Saturday, October 15, 2005

What's a Ribosome?

A Ribosome is an enzyme.In most books it's describe as a huge machinery that has a specific function o mapping mRNA into proteins and many creationists use this complicated design (much like a turing machine) as a proof of existence of a "designer".

However if we think it out differently we can see a ribosome as an enzyme that has no specificity (see previous article on enzymes and specificity) and whose function is to create peptidic bonds. This enzyme however has two mobile parts, the first one is a domain that allows for a "mobile specificity" that is provided by RNA molecules that can be of 4 types as well as a two other domains that allow for the entry of tRNAs and also peptides (the growing chain of protein).

The ribosome then catalyzes the reactions where there's a match between the "mobile specificity" and the tRNA anticodon, when this happens the aminoacid bonded to the tRNA is transferred to the poly-peptide chain and a conformational change causes the mRNA chain to be displaced and a new codon is presented to the ribosome.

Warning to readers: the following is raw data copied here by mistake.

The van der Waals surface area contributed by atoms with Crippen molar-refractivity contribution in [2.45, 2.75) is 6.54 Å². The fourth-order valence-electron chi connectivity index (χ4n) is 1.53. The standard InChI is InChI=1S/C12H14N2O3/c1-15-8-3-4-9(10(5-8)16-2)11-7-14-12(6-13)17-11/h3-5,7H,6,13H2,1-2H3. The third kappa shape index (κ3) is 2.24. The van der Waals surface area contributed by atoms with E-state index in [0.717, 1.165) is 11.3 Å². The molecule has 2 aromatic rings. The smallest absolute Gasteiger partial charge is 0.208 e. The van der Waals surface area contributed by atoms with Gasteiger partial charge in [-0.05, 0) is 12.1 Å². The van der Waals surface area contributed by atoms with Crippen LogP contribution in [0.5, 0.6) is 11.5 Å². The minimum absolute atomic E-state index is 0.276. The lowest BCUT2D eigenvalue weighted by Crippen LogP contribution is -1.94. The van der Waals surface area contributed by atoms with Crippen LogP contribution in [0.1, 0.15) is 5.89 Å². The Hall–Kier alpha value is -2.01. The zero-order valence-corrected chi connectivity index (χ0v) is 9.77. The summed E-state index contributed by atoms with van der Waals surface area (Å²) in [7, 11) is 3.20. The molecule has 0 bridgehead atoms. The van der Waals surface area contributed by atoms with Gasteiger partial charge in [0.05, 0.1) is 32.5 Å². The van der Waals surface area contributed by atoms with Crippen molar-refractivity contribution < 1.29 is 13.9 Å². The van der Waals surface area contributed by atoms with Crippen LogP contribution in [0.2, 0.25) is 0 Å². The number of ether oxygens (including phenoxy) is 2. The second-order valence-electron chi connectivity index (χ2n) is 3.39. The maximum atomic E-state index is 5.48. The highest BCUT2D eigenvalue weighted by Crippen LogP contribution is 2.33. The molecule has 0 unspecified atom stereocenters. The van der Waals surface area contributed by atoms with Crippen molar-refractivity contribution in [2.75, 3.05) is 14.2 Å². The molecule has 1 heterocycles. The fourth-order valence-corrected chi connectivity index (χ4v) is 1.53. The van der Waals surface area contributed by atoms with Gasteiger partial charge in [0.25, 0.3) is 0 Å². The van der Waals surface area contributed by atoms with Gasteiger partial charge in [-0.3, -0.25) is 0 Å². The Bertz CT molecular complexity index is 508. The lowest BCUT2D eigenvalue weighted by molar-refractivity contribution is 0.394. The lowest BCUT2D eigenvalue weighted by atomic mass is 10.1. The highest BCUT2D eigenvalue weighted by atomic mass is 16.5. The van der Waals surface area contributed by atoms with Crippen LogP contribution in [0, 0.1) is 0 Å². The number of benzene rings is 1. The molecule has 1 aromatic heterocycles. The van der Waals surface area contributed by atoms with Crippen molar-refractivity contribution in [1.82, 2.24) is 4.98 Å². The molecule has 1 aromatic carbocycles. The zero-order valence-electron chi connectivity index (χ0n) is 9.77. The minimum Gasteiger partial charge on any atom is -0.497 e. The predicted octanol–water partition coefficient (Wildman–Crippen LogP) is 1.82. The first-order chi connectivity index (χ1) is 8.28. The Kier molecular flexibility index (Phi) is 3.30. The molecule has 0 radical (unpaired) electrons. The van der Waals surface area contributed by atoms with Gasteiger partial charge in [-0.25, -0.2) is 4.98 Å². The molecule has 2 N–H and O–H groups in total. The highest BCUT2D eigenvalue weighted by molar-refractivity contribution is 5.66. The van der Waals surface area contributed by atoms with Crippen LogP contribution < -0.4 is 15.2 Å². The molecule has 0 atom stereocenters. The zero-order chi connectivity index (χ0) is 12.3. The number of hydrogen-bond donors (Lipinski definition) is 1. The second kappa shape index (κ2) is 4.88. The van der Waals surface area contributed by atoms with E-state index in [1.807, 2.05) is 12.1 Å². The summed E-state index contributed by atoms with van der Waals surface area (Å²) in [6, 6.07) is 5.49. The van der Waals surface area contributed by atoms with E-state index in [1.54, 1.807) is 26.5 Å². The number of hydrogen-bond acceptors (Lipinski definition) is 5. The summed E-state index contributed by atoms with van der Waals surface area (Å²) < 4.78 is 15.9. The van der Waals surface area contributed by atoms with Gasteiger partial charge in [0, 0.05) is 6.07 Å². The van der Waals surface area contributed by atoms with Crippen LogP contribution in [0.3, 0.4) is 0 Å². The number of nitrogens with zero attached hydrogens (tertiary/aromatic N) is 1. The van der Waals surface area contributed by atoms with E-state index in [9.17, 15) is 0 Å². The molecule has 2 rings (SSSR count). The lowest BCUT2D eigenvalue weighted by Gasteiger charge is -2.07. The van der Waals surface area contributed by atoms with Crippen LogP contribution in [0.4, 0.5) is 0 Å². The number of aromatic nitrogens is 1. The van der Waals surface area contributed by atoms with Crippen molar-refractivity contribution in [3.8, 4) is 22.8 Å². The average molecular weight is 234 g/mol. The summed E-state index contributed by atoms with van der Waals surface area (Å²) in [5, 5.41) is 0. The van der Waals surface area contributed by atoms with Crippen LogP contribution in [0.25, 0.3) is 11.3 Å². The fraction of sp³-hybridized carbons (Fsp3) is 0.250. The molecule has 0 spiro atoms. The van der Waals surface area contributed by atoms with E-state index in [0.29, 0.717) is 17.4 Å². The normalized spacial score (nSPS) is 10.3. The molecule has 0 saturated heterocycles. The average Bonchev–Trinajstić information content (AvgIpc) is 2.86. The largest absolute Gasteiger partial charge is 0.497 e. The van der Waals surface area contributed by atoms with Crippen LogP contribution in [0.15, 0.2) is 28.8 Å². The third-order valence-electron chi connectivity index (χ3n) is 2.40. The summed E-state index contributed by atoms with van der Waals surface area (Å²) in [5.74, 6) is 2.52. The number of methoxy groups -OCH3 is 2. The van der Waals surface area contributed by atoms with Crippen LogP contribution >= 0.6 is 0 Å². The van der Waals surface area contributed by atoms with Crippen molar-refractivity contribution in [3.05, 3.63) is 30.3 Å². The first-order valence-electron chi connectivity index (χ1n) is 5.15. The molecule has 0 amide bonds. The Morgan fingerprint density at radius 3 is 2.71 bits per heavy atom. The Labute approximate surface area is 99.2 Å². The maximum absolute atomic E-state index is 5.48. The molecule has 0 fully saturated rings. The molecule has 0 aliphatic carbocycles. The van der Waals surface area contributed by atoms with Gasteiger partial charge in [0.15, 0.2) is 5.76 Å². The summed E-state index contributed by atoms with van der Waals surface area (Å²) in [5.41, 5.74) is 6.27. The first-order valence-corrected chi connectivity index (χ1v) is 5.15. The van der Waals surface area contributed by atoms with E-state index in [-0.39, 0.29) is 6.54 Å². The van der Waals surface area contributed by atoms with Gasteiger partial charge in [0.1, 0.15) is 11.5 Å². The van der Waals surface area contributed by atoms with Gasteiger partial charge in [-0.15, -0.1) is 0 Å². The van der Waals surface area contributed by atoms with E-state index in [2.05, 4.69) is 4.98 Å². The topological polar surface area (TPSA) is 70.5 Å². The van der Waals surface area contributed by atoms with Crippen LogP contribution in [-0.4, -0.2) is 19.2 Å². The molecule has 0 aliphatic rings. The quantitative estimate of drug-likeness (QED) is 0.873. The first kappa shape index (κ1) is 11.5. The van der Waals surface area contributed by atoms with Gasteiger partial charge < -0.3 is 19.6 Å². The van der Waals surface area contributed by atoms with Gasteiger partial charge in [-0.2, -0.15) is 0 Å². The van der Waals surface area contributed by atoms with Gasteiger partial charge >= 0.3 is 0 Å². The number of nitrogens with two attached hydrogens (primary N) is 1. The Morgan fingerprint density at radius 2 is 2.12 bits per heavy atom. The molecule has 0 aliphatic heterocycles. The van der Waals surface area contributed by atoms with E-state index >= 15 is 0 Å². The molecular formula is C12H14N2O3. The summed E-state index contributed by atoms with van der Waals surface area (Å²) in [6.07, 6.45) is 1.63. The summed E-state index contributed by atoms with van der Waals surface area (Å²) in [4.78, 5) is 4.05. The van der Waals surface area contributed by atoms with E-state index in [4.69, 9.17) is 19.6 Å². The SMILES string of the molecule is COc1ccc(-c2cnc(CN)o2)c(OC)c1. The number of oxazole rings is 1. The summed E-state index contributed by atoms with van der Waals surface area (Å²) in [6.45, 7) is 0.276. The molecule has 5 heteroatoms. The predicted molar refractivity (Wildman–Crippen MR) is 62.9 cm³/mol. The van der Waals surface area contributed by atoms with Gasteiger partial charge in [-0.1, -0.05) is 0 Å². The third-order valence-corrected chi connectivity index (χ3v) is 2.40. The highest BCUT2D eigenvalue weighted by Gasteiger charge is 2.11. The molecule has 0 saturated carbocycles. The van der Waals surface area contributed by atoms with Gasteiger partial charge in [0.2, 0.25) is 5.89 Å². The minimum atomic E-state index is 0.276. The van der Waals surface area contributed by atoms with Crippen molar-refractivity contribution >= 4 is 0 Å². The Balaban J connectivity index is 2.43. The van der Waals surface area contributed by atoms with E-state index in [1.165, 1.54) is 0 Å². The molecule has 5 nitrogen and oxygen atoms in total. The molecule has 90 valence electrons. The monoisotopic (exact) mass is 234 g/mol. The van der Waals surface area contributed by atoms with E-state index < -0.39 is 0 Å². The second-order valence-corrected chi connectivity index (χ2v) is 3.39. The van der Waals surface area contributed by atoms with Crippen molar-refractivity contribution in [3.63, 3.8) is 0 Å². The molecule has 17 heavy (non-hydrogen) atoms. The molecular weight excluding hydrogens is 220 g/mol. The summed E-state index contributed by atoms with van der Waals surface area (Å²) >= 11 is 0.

This complex behavior could be simplified as an enzyme that could only catalyze peptide bond reaction formations and then allowed for some degree of specificity that later became more complex as codons were inserted as well as the mechanism of using a mRNA string that would lead to the catalyzing reaction to become irreversible.

A good way to prove this theory would be to prove that a ribosome would have catalytic capabilities even if it had only one of its parts (the top part with the tRNA input for instance) and this could be simulated using 3-D lattice grids.


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